Bird Blog – July
Well, at last we have had a few days of rain in June, nice and steady for three days which helps the grasslands and the water level in the lake.
The swans are still doing well bringing up their young, of which we now have seven cygnets. There were a few late broods of ducklings on the middle lake, and the Crested Grebes now have two chicks each. These can be seen on the big lake, with the young riding on their parent’s back to keep them safe.
The Greylags and Canada Geese have now got fully grown families, but most of the adults are flightless due to the moulting season, which leaves the lakeside full of feathers, which we clear up to make the car park clear for visitors.
We had no special birds with us last month, but we still have a great amount to watch on and off the water. During the rain, when the weather was a little colder, Swallow, House Martins and Sand Martins gathered to catch the insect live – their speed and agility allowing them to just skim the water to catch them. Dragonflies have also been in large numbers around the canal, and water’s edge.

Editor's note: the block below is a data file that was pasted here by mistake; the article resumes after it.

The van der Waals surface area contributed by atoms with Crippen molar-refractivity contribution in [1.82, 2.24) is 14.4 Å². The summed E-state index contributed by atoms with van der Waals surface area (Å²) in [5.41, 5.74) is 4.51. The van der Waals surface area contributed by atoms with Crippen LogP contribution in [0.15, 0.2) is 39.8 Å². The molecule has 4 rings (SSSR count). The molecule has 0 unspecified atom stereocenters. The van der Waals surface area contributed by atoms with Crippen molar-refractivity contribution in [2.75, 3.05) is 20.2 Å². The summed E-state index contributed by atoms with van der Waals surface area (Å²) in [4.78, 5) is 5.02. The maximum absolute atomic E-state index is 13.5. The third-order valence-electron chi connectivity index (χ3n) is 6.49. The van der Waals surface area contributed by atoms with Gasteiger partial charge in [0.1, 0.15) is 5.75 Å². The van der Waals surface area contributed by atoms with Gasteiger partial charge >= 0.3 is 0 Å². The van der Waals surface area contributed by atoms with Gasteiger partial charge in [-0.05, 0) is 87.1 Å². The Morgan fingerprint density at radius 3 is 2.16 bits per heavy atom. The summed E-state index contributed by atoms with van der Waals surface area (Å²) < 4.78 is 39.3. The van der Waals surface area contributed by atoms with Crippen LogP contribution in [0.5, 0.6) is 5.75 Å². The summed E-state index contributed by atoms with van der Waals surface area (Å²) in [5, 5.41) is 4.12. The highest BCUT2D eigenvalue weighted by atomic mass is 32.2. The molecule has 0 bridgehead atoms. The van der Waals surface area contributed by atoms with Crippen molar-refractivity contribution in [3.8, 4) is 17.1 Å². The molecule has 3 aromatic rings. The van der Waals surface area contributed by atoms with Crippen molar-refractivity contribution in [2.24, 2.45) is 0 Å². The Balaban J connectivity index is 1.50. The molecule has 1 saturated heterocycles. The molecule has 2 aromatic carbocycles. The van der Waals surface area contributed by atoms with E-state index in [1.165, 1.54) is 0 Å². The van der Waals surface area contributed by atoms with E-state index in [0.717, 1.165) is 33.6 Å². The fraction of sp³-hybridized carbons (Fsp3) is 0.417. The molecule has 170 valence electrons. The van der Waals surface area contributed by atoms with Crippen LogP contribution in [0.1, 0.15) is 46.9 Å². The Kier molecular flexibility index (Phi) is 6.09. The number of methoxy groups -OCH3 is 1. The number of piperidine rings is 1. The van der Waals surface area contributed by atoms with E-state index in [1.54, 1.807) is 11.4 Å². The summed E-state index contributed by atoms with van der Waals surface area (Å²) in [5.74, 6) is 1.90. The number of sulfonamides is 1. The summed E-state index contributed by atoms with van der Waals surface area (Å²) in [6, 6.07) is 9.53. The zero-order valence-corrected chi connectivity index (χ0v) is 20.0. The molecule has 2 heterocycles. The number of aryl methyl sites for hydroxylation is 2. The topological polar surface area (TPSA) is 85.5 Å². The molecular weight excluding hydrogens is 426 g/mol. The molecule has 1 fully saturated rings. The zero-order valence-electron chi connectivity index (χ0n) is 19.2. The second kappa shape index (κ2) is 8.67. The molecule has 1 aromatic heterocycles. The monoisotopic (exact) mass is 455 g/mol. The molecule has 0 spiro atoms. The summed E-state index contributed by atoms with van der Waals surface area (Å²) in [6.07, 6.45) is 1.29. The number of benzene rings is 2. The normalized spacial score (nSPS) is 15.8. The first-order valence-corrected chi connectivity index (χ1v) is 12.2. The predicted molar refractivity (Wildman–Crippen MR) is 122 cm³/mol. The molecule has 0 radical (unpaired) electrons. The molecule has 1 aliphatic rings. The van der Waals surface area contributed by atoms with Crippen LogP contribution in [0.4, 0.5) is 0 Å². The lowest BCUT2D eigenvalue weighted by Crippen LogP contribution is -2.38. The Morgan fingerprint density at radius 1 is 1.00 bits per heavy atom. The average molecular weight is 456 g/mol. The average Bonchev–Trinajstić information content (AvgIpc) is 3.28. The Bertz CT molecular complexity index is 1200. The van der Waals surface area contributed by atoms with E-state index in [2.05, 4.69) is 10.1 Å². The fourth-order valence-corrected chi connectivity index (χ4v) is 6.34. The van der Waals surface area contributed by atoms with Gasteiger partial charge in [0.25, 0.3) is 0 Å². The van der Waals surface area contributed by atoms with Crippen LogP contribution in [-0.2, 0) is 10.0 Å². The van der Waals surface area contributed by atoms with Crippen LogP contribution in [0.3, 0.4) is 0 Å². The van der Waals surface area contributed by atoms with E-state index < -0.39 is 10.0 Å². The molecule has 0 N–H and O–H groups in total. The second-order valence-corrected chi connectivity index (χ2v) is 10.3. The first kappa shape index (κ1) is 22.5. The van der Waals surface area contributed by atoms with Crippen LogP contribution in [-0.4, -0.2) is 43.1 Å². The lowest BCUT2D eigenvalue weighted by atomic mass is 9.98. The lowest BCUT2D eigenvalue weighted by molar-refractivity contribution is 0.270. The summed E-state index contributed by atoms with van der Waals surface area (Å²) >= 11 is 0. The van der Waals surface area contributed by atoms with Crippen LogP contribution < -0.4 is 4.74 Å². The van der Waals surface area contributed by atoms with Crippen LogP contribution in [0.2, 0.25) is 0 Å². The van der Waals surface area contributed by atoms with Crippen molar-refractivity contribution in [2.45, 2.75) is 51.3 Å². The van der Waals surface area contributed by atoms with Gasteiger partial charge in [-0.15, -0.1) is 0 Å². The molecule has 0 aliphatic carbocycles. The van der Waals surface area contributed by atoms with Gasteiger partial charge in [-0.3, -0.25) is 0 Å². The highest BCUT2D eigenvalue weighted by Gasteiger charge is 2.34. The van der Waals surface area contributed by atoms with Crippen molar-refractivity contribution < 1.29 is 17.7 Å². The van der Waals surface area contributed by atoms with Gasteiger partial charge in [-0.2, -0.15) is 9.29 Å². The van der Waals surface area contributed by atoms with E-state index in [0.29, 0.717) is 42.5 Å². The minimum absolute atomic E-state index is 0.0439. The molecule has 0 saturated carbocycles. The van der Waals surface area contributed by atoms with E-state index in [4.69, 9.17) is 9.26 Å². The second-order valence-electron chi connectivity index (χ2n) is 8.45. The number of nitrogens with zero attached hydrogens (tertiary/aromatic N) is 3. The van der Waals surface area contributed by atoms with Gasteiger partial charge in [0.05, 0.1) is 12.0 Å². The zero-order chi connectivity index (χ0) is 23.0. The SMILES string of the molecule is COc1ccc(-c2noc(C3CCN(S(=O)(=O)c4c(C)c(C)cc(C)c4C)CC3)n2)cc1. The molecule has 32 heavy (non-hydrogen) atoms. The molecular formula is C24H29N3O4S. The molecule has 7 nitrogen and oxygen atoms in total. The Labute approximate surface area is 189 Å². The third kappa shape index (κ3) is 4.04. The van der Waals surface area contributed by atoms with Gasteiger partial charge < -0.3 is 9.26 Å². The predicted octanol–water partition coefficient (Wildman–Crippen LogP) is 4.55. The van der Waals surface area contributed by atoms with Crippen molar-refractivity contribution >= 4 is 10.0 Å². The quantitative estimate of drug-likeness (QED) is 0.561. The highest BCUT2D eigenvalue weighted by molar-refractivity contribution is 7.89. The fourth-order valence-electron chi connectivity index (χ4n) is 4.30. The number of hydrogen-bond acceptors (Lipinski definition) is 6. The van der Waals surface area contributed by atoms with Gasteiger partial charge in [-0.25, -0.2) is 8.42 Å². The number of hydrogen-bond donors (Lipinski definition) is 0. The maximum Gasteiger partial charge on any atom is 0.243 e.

Also our pair of Kingfishers have been going up and down with food for their young. They are one of the highlights of the garden, a pleasure to see a flash of blue and a whistle.
The farmers have been cutting the grass for hay and so there are a few casualties, which are picked up by the Red Kites and Buzzards – it’s good to see them circulating in such large numbers.
Several birds of prey have turned to fish for food, but by far the most successful and efficient is the Osprey. It is classified as in a family of its own. Their nests are found in pine and spruce, usually in dead branches high up the trunk of the tree, and are used year after year.
They lay three eggs which hatch after 35 days, the incubation is mainly done by the female, the male shares up to 30% during daylight. The male provides for the family bringing back three to four fish a day. They have a distinctive flight with a constant squeak and their head down searching for fish.
Well, another month and the year in halfway from winter, but even more to watch and look forward to, so good birding.